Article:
By Jim Ellis
Dec. 18, 2020 — Continuing with our project this week of analyzing statewide data now that official final election results are being published from around the country, today we look at the Sunshine State of Florida, another key redistricting state.
Though having only three-quarters of Texas’ population, the Florida presidential turnout came within only a few hundred to equaling that of the Lone Star State (FL: 11,067,366; TX: 11,315,056).
On the statewide tally, President Trump carried Florida with a 51.2 – 47.5 percent margin over former vice president Joe Biden. The result represents a net 2.2 percentage increase for the president when compared with his 2016 statewide total, while Biden’s performance registered a decline of 0.3 percent from Hillary Clinton’s Sunshine State aggregate vote.
The House performance detected in California and Texas, showing that the average victorious congressional candidate performed better within their particular district than President Trump, was not nearly as pronounced in Florida.
On average, Texas US House Republican candidates ran 2.8 percentage points better than Trump, and the average California GOP House candidate ran 4.2 points ahead of the president’s statewide percentage. In Florida, however, the number was virtually equal to the president’s, with the average House Republican contender running just 0.2 percent above Trump’s statewide total.
Because two of the Republican incumbents, Reps. Neal Dunn (R-Panama City) and Mario Diaz-Balart (R-Miami/Hialeah), ran either without Democratic opposition (Dunn) or totally unopposed (Diaz-Balart) the Florida Secretary of State does not record votes in such a district. Therefore, for purposes of this exercise, a projected result of 65-35 percent for the two congressional districts was added as an estimated total. This percentage spread was extrapolated when comparing the performance of Republican and Democratic congressional candidates in similar Florida districts.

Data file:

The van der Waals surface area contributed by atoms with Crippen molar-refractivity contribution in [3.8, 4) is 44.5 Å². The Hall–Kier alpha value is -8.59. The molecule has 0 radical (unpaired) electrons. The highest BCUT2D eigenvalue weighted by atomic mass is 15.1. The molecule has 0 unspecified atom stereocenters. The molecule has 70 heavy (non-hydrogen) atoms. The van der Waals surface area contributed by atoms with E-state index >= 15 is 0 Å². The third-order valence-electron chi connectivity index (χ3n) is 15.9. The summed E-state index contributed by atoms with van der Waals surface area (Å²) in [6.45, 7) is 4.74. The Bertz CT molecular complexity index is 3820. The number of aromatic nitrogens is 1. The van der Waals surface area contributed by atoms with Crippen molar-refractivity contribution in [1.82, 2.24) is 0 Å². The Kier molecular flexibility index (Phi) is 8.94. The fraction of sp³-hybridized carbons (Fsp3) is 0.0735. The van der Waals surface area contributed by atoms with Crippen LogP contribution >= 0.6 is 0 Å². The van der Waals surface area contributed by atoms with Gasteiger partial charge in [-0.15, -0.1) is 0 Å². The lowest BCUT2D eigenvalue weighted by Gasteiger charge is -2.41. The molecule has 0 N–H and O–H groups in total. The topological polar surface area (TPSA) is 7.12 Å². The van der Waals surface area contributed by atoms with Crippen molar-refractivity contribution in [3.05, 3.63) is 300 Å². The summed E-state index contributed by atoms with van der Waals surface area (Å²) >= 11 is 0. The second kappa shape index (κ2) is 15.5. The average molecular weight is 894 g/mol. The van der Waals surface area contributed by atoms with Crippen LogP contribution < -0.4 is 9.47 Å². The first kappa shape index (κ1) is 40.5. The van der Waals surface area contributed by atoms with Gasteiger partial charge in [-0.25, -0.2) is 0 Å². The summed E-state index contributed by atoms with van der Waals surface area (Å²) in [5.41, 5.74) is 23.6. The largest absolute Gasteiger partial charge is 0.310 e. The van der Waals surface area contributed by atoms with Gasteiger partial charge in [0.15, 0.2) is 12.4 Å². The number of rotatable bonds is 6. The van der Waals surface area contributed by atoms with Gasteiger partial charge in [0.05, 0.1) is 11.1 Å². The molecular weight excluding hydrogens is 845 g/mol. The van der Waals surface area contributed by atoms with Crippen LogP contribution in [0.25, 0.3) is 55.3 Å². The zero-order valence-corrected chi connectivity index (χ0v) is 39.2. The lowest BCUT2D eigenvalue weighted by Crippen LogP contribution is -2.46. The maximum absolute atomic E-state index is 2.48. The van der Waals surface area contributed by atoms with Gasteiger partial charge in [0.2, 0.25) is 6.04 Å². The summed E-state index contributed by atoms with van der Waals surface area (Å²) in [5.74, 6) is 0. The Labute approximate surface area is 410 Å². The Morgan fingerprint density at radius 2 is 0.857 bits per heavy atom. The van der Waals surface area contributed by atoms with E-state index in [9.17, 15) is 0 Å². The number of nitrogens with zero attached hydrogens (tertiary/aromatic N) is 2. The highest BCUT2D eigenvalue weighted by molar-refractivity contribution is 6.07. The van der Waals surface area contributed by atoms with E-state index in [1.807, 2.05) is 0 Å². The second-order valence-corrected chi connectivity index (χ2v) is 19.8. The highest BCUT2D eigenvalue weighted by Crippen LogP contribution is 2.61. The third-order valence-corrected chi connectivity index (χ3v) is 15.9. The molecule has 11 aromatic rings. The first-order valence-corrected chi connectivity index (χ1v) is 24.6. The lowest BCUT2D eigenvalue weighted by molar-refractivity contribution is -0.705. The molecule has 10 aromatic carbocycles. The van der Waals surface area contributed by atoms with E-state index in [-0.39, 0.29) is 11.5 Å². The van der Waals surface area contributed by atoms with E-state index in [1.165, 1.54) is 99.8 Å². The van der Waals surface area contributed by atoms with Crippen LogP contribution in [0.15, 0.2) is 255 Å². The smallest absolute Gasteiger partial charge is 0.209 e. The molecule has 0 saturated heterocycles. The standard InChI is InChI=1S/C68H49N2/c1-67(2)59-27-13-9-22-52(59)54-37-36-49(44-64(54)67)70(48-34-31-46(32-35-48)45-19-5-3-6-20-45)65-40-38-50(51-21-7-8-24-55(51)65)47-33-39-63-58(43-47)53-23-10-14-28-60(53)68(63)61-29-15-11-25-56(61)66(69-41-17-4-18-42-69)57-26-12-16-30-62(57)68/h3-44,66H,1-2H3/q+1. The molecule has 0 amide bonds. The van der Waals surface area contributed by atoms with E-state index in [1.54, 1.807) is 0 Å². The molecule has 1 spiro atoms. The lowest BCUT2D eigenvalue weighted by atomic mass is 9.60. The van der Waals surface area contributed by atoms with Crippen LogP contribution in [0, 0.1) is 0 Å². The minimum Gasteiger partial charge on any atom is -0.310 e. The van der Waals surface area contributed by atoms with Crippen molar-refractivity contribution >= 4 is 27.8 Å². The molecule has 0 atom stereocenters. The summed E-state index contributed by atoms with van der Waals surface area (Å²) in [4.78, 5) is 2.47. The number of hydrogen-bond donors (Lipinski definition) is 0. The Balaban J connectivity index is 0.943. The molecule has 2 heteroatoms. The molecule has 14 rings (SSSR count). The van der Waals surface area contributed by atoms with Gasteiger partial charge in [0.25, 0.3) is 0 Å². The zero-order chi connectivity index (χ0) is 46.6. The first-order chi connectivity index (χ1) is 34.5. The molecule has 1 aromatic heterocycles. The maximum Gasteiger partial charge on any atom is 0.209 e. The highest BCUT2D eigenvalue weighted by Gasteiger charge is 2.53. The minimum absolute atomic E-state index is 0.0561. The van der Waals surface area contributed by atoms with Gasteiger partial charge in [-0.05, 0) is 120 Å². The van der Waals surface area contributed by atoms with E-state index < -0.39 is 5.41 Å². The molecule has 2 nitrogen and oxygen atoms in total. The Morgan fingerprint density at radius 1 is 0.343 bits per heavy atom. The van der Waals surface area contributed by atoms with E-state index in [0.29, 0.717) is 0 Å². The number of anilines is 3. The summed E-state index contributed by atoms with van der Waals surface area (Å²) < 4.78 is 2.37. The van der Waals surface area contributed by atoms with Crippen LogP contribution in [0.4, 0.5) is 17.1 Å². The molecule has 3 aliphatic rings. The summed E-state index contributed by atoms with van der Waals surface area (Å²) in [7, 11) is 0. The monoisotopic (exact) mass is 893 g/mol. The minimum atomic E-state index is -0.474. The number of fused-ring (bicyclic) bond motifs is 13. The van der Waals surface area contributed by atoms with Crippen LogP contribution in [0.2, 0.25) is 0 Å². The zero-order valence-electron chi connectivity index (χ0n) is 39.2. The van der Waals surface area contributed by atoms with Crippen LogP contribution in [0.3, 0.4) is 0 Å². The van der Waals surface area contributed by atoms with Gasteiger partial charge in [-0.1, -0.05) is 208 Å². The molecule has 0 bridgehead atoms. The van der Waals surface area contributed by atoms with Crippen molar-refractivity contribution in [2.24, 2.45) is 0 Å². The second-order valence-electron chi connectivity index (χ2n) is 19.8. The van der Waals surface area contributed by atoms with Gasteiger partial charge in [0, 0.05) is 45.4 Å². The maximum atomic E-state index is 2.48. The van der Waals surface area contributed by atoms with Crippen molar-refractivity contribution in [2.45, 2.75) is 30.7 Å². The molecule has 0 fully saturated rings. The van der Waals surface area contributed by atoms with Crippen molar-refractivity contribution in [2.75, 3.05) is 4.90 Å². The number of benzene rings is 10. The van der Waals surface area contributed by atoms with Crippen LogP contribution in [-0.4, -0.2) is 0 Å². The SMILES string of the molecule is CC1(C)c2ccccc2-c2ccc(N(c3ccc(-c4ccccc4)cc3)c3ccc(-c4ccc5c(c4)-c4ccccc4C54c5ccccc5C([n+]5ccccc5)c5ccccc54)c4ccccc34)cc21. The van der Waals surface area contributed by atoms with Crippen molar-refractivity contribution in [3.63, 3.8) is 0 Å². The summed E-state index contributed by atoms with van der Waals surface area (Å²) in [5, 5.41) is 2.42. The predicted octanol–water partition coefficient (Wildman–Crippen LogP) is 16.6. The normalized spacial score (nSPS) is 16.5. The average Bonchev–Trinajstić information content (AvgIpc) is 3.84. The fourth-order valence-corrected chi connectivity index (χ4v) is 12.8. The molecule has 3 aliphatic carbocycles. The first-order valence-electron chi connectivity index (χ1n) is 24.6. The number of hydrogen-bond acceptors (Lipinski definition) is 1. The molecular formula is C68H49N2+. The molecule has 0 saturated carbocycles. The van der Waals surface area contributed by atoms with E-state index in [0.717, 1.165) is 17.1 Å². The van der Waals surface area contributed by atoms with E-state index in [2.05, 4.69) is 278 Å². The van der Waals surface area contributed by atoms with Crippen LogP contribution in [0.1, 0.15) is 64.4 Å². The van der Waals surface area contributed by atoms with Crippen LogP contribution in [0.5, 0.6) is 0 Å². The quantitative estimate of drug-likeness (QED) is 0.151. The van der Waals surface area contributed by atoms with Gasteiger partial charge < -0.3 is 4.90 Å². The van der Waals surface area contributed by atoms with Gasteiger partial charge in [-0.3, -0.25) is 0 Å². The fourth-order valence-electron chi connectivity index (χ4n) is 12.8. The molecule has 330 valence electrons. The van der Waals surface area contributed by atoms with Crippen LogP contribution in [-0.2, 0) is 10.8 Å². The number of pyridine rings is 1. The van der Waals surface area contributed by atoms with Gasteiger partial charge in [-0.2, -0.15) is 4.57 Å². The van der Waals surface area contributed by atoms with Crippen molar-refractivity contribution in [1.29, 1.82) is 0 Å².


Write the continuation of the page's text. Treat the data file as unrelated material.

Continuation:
To review, in California, Democratic House incumbent performance fell below their 2018 recorded vote in 33 of 44 districts, while results improved for four of the six Republican incumbents on the ballot. In Texas, vote percentages for 11 of the 16 Republican incumbents seeking re-election improved from 2018, while the Democratic incumbent performance index declined for all 13 who ran for a succeeding term.
The Florida congressional vote was similar to the two states in comparison. Here, eight of the 10 2020 GOP incumbents on the ballot improved their result from 2018, where all eight Democratic incumbents saw a vote decline when compared with their performance of two years ago. Five additional Democratic representatives were without Republican opposition in 2018, so their performance was not included in the comparison to the 2020 result when they did have GOP opponents.
On the redistricting front, estimates suggest that Florida will gain two new congressional seats in 2020 reapportionment, and it appears clear where those additional districts will need to be placed.
A huge population increase appears both in the Orlando/Central Florida region and along the Gulf Coast sector. The latter area is made even more obvious for a seat gain because though the South Florida seats look slightly over-populated, the shedding of district population to other areas must be pushed northward because these districts are surrounded by water on three sides.
Based upon our rudimentary calculations, the target population number for the 2021 Florida congressional map appears to arrive at 740,611. If this total proves near correct, then just two districts, FL-2: Rep. Neal Dunn (R-Panama City) and FL-13: Rep. Charlie Crist (D-St. Petersburg) are under-populated. One district, that of Rep. Darren Soto (D-Kissimmee) in the Orlando area, holds more than 900,000 people (931,872 according to the latest available US Census Department numbers), while 11 seats host more than 800,000 individuals.
The vast majority of those in the latter category lie in the Orlando and Gulf Coast regions, though the Atlantic Coast 4th District (Rep. John Rutherford-R) and South Florida 20th District (Rep. Alcee Hastings-D) also exceed the 800,000 population figure.
Therefore, as we’ve seen in Texas, we will likewise see a spirited re-districting fight in the Sunshine State as the large and growing population is again divided among the parties and geographic regions.